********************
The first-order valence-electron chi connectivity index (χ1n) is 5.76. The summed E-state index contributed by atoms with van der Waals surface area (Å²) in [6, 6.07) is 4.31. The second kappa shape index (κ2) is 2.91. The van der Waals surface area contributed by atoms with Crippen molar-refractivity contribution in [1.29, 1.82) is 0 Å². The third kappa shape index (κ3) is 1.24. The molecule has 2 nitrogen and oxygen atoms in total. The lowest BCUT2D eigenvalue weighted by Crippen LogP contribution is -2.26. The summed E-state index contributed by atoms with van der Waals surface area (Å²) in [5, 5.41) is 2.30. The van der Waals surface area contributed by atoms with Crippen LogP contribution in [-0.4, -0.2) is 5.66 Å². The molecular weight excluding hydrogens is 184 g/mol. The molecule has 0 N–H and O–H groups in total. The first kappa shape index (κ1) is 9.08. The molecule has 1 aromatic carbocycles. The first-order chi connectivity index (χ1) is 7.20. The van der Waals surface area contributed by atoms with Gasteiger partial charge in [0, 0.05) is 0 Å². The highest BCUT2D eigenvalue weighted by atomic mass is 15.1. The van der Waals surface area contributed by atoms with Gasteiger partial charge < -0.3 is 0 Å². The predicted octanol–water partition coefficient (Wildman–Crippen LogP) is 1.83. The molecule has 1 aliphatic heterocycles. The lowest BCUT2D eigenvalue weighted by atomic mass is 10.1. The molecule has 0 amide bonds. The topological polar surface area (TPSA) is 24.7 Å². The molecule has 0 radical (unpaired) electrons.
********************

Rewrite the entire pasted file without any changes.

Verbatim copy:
The first-order valence-electron chi connectivity index (χ1n) is 5.76. The summed E-state index contributed by atoms with van der Waals surface area (Å²) in [6, 6.07) is 4.31. The second kappa shape index (κ2) is 2.91. The van der Waals surface area contributed by atoms with Crippen molar-refractivity contribution in [1.29, 1.82) is 0 Å². The third kappa shape index (κ3) is 1.24. The molecule has 2 nitrogen and oxygen atoms in total. The lowest BCUT2D eigenvalue weighted by Crippen LogP contribution is -2.26. The summed E-state index contributed by atoms with van der Waals surface area (Å²) in [5, 5.41) is 2.30. The van der Waals surface area contributed by atoms with Crippen LogP contribution in [-0.4, -0.2) is 5.66 Å². The molecular weight excluding hydrogens is 184 g/mol. The molecule has 0 N–H and O–H groups in total. The first kappa shape index (κ1) is 9.08. The molecule has 1 aromatic carbocycles. The first-order chi connectivity index (χ1) is 7.20. The van der Waals surface area contributed by atoms with Gasteiger partial charge in [0, 0.05) is 0 Å². The highest BCUT2D eigenvalue weighted by atomic mass is 15.1. The van der Waals surface area contributed by atoms with Gasteiger partial charge < -0.3 is 0 Å². The predicted octanol–water partition coefficient (Wildman–Crippen LogP) is 1.83. The molecule has 1 aliphatic heterocycles. The lowest BCUT2D eigenvalue weighted by atomic mass is 10.1. The molecule has 0 amide bonds. The topological polar surface area (TPSA) is 24.7 Å². The molecule has 0 radical (unpaired) electrons.